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The list box control does something the combo box can't do. You can select multiple items in a list box. By default, the list box control allows only one selected item. By setting the control's Multi Select property to Simple or Extended, you allow the users to select more than one item from the list.
More than likely, you'll set this property when you create the control, but you can use VBA to modify the property using the form
listbox.MultiSelect = setting
where setting is one of the three values listed in Table 12.2.
Determining What's Selected and What's Not
The value of a combo box or a list box set to a single selection is easy to get by referring to the control's Value property in the form
In fact, the Value property is the object's default and you don't even have to include the Value keyword. However, you probably should include it, because the code's much easier to read with the property.
Getting the value of a multiselect list box takes more work because there's more than one value to handle, which makes it a good candidate for a For Each statement. Using this statement, you can cycle through all the control's selected items.
Review the For Each statement in "Working with Collections," p. 119.
Let's look at a quick example of a multiselect list box that uses the For Each statement to print the selected items to the Immediate window. Open the unbound example form and insert a list box. Name the control lstCustomers. Set the Row Source property to the following SQL statement:
SELECT Client FROM Clients
Then, set the Multi Select property to Simple.
Use any of the methods you've learned to open the form's module and enter the following event procedure:
Private Sub lstCustomers_LostFocus() Dim varItem As Variant Dim lst As Access.ListBox Set lst = lstCustomers 'check for at least one selected item If lst.ItemsSelected.Count = 0 Then MsgBox "Please select a customer", _ vbOKOnly, "Error" Exit Sub End If 'cycle through selected items 'deselect selected items For Each varItem In lst.ItemsSelected Debug.Print lst.ItemData(varItem) lst.Selected(varItem) = 0 Next End Sub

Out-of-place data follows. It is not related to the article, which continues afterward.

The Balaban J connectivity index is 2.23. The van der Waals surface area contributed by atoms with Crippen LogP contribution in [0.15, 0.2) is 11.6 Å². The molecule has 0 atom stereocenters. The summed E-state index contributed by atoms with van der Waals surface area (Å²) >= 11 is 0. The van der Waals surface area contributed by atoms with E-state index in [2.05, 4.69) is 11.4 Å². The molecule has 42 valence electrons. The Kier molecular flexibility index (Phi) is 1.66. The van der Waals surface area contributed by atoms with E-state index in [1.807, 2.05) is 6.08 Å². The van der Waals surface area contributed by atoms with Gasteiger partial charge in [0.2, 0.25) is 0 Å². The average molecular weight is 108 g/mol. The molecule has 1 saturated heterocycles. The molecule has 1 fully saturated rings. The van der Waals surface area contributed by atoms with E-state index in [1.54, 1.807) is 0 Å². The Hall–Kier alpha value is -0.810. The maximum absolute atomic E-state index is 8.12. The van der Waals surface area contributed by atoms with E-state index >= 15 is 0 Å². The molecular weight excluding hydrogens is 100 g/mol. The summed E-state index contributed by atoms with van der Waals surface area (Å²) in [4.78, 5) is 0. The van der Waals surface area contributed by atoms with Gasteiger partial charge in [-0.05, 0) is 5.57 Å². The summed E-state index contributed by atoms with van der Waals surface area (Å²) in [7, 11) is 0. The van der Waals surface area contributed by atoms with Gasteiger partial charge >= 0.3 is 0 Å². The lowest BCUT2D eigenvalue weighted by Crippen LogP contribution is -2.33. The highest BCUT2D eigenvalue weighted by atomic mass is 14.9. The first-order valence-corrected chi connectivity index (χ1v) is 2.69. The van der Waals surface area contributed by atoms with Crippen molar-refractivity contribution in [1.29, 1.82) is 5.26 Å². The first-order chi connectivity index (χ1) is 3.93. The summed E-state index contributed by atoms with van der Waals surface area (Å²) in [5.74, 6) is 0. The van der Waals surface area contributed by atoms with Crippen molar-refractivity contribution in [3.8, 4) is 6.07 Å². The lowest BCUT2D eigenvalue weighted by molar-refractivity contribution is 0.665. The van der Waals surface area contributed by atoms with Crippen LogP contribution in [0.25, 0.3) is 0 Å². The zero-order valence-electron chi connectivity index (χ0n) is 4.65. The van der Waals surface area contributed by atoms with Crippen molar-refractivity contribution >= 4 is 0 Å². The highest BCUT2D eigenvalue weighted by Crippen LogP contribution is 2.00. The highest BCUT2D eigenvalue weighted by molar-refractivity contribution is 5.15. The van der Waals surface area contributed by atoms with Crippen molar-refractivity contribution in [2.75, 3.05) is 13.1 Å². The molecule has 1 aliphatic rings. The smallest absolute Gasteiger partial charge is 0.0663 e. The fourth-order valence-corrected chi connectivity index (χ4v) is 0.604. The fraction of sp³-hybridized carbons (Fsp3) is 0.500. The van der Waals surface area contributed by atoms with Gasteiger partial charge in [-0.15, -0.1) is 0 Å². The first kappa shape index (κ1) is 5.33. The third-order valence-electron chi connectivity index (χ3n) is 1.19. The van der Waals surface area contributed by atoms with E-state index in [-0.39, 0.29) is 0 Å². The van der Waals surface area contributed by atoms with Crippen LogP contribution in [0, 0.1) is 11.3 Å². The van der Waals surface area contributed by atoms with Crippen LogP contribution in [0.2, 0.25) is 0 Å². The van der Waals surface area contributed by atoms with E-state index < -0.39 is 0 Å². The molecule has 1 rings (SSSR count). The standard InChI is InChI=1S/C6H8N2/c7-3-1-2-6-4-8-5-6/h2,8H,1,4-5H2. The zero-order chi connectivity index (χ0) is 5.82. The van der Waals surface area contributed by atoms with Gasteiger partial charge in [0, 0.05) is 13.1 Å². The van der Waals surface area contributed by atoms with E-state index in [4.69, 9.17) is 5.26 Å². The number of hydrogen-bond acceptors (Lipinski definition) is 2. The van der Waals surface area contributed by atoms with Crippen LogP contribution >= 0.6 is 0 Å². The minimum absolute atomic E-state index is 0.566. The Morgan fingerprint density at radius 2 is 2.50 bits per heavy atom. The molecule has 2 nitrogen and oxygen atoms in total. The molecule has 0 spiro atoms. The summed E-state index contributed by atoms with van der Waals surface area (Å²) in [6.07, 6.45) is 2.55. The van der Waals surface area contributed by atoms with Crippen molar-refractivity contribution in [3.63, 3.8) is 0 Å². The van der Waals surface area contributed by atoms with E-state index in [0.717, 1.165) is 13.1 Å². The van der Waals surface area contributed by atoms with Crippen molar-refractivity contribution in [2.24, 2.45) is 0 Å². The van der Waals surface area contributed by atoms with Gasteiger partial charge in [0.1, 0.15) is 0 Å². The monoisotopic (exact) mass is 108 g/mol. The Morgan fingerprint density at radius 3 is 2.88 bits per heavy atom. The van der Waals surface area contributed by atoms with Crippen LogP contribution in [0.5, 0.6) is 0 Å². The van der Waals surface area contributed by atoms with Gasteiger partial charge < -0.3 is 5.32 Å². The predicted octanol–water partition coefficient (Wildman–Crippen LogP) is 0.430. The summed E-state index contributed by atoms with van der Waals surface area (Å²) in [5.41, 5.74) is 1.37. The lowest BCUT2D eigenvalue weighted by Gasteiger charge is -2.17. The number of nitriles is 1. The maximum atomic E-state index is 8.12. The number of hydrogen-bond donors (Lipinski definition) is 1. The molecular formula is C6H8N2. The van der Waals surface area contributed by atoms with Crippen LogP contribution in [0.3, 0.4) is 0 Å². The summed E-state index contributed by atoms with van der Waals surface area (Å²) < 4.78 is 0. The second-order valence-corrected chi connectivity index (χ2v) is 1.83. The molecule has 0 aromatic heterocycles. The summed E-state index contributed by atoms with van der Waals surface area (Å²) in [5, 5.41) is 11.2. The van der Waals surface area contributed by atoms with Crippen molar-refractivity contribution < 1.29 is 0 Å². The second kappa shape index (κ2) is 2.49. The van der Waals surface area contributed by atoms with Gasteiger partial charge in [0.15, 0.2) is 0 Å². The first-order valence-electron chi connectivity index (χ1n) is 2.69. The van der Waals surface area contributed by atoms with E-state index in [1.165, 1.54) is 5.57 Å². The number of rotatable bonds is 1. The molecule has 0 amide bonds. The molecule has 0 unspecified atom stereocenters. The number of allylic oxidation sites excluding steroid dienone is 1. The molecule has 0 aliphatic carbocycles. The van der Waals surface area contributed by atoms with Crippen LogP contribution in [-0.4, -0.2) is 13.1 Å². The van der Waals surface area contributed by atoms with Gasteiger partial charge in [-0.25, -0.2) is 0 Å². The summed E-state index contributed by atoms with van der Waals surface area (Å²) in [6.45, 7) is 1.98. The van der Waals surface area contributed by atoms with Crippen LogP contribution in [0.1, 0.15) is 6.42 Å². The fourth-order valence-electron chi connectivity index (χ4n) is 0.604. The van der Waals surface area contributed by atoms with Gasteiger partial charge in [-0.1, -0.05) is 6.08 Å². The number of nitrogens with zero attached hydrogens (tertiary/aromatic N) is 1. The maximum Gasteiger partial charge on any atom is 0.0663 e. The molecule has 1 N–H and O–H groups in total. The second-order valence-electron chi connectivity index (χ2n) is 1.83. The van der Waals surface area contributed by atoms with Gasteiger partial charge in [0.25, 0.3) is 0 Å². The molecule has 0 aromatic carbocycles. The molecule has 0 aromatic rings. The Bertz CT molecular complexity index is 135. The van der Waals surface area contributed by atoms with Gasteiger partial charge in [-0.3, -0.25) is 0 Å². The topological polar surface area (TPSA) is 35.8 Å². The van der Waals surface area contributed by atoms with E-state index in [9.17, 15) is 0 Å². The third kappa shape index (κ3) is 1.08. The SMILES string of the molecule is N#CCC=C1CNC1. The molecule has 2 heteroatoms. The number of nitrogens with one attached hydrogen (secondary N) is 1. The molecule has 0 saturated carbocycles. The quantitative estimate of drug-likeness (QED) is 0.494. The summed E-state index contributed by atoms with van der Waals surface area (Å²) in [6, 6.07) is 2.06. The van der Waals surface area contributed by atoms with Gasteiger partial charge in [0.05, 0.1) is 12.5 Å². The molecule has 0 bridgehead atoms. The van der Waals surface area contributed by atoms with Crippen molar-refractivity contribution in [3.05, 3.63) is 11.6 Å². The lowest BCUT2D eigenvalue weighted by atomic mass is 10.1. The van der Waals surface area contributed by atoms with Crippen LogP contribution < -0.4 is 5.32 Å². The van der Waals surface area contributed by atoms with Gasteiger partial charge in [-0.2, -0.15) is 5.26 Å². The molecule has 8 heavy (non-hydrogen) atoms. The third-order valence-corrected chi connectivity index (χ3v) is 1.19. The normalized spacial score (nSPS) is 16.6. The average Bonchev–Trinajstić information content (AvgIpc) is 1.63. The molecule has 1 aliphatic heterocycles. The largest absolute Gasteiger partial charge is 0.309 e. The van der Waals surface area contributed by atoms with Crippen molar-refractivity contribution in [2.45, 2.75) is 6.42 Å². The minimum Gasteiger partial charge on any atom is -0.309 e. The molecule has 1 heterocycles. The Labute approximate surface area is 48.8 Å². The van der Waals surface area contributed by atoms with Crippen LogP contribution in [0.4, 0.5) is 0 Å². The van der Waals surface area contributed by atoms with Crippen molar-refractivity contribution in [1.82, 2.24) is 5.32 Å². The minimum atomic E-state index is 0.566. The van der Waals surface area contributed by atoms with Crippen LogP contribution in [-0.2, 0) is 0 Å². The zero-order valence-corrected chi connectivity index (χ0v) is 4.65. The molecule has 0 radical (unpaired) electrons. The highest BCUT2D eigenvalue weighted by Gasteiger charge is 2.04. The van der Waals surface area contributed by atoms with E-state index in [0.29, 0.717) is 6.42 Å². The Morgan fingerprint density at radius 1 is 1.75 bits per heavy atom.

Return to the form and view it in Form view. The event procedure uses the Lost Focus event, which occurs when you leave the list box. First, let's see what happens when there are no items selected. Press Tab three times to both give focus to and then move it from the list box (don't select anything in the list box). Access displays the message box shown in Figure 12.16. Click OK to clear it.
Figure 12.16. The procedure warns you when there isn't at least one item selected.
Before trying to retrieve the selected items, you want to make sure that there is at least one selected item. The If statement checks the number of items in the ItemsSelected collection. If it's 0, that means there are no items selected.
Tab back to the list box and click the first and third items, as shown in Figure 12.17. Then, select either of the combo boxes from the prior examples to trigger the control's Lost Focus event.
Figure 12.17. Select a couple of items from the multiselect list box.
After determining that there are selected items, the For Each statement loops through the ItemsSelected collection. The ItemData property equals the item text, which the Debug.Print statement prints to the Immediate window, as shown in Figure 12.18. Then, the corresponding Selected property is set to 0, which has the effect of deselecting the item.
Figure 12.18. Print the selected items to the Immediate window.
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